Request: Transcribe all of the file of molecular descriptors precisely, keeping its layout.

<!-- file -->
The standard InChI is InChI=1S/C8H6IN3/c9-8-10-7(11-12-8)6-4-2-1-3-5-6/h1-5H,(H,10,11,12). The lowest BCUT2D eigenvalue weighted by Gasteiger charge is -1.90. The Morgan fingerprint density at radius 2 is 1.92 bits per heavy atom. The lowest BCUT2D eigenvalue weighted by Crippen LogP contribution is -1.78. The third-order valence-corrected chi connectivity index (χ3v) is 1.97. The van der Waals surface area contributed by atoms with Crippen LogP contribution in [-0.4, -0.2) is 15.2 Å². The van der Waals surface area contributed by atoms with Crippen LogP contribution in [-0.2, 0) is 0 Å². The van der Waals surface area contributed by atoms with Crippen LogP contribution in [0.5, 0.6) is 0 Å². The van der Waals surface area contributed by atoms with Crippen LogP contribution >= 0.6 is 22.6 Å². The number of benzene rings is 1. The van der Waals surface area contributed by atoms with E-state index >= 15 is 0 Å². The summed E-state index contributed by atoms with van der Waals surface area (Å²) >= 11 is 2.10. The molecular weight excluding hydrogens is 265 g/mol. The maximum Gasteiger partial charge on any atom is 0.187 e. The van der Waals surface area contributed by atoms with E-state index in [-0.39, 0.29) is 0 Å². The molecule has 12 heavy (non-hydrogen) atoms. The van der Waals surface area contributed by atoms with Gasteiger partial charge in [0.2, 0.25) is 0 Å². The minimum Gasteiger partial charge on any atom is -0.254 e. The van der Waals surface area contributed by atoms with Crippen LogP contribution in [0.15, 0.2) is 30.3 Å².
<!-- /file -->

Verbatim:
The standard InChI is InChI=1S/C8H6IN3/c9-8-10-7(11-12-8)6-4-2-1-3-5-6/h1-5H,(H,10,11,12). The lowest BCUT2D eigenvalue weighted by Gasteiger charge is -1.90. The Morgan fingerprint density at radius 2 is 1.92 bits per heavy atom. The lowest BCUT2D eigenvalue weighted by Crippen LogP contribution is -1.78. The third-order valence-corrected chi connectivity index (χ3v) is 1.97. The van der Waals surface area contributed by atoms with Crippen LogP contribution in [-0.4, -0.2) is 15.2 Å². The van der Waals surface area contributed by atoms with Crippen LogP contribution in [-0.2, 0) is 0 Å². The van der Waals surface area contributed by atoms with Crippen LogP contribution in [0.5, 0.6) is 0 Å². The van der Waals surface area contributed by atoms with Crippen LogP contribution >= 0.6 is 22.6 Å². The number of benzene rings is 1. The van der Waals surface area contributed by atoms with E-state index >= 15 is 0 Å². The summed E-state index contributed by atoms with van der Waals surface area (Å²) >= 11 is 2.10. The molecular weight excluding hydrogens is 265 g/mol. The maximum Gasteiger partial charge on any atom is 0.187 e. The van der Waals surface area contributed by atoms with E-state index in [-0.39, 0.29) is 0 Å². The molecule has 12 heavy (non-hydrogen) atoms. The van der Waals surface area contributed by atoms with Gasteiger partial charge in [0.2, 0.25) is 0 Å². The minimum Gasteiger partial charge on any atom is -0.254 e. The van der Waals surface area contributed by atoms with Crippen LogP contribution in [0.15, 0.2) is 30.3 Å².